29. Norm G. says:

    re: “Such a crazy quest to lose weight on the 1199, and yet they leave it with a single sided swingarm, which would probably weigh more than a DSS and be harder to engineer.”

    if this were the 1980′s you’d be 100% correct. however (comma) we are more than a decade into the 21st century. that means we need to compare apples to apples, full assembly to full assembly.

    most of the notion that an SSA weighed more than a DSS came from the observation that most SSA’s people encountered, say loose on a counter top, usually had the hub/bearings/spindle/cush drive/fasteners, etc. attached to it, and they would be right. yet in a DSS system, all those components (read dense heavy steel) stay WITH THE WHEEL

    if you lift an original brembo cast 3-spoke SS wheel/tire combo for a 916, to this day it’s incredibly light weight for something produced almost 20 years ago (obviously no attached steel). now compare that to a rear wheel/tire combo from say… a ’94 GSXR 1100. the Titanic’s anchors should’ve been so robust…!!! LOL

    now fast forward to M.Y. 2014… with 30 years of CAD under our collective belts, we have two different assemblies who’s total unsprung weight are for all intents and purposes identical (or can at least be made to be identical) for a given HP rating.

    example:

    remove the complete rear fork assembly from an S1000 (note oem DSS’s have become the massive works style DSS’s of old) with its cheaper manufactured 10-spoke (china?) sporting a CRAPTASTIC continental (utterly garbage tyre afaic), and then remove the SSA assembly of a panigale bolted to a forged brembo/marchesini Tri-Y (anodized finish not heavy paint or powder coat) shod with say a Michelin Power One (ie. a tyre deliberately engineered for lightness), and you will likely find the static weights within 200 grams of each other.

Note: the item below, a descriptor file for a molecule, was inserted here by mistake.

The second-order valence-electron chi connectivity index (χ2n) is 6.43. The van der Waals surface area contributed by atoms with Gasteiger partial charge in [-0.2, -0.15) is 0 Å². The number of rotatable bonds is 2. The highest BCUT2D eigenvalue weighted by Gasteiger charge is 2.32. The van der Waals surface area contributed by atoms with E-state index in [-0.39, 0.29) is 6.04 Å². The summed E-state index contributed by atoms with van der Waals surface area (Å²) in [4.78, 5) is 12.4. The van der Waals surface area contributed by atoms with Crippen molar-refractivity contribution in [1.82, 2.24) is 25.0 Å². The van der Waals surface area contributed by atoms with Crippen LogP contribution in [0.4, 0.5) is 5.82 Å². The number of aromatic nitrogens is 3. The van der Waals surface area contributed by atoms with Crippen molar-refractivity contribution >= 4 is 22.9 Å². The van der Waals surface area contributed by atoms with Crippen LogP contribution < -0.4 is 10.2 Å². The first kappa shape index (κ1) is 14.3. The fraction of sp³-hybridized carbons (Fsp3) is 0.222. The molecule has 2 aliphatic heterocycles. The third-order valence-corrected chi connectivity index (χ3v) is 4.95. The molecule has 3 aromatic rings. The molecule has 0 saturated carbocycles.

for the sake of argument, let’s say the total system weights were IDENTICAL…? the panigale assembly would certainly have the better MOI in terms of acceleration. granted, this is just a virtual comparo, but I think you’ll find this is not far from the truth. once ducati went back to the drawing board to pen the SSA for the 1098 generation, bologna showed us they could redefine how we think of the SSA. dare I say that older swingarm is actually BETTER than what’s on the panigale…? the 1098/848 looks “works”, the 1199 (by comparison mind) looks shite. hell, it may even by heavier…? if not as strong…?

  30. Norm G. says:

    re: ” if not as strong…?”